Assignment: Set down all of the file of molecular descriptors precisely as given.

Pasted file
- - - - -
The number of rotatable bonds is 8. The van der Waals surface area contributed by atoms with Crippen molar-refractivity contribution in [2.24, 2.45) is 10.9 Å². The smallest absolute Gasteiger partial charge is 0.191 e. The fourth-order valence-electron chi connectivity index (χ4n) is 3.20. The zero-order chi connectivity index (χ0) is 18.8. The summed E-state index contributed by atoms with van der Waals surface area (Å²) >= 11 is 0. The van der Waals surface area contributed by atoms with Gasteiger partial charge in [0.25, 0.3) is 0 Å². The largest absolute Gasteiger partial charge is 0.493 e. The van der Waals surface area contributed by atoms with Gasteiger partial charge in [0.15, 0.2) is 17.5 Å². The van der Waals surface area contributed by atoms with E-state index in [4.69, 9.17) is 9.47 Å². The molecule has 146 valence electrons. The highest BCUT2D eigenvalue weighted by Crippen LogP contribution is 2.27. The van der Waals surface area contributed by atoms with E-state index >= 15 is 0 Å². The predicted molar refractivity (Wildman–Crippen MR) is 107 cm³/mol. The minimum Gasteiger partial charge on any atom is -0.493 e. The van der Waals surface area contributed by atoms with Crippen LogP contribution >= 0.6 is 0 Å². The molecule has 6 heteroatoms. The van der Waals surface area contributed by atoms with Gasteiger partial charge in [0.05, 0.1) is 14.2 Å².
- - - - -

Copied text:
The number of rotatable bonds is 8. The van der Waals surface area contributed by atoms with Crippen molar-refractivity contribution in [2.24, 2.45) is 10.9 Å². The smallest absolute Gasteiger partial charge is 0.191 e. The fourth-order valence-electron chi connectivity index (χ4n) is 3.20. The zero-order chi connectivity index (χ0) is 18.8. The summed E-state index contributed by atoms with van der Waals surface area (Å²) >= 11 is 0. The van der Waals surface area contributed by atoms with Gasteiger partial charge in [0.25, 0.3) is 0 Å². The largest absolute Gasteiger partial charge is 0.493 e. The van der Waals surface area contributed by atoms with Gasteiger partial charge in [0.15, 0.2) is 17.5 Å². The van der Waals surface area contributed by atoms with E-state index in [4.69, 9.17) is 9.47 Å². The molecule has 146 valence electrons. The highest BCUT2D eigenvalue weighted by Crippen LogP contribution is 2.27. The van der Waals surface area contributed by atoms with E-state index >= 15 is 0 Å². The predicted molar refractivity (Wildman–Crippen MR) is 107 cm³/mol. The minimum Gasteiger partial charge on any atom is -0.493 e. The van der Waals surface area contributed by atoms with Crippen LogP contribution >= 0.6 is 0 Å². The molecule has 6 heteroatoms. The van der Waals surface area contributed by atoms with Gasteiger partial charge in [0.05, 0.1) is 14.2 Å².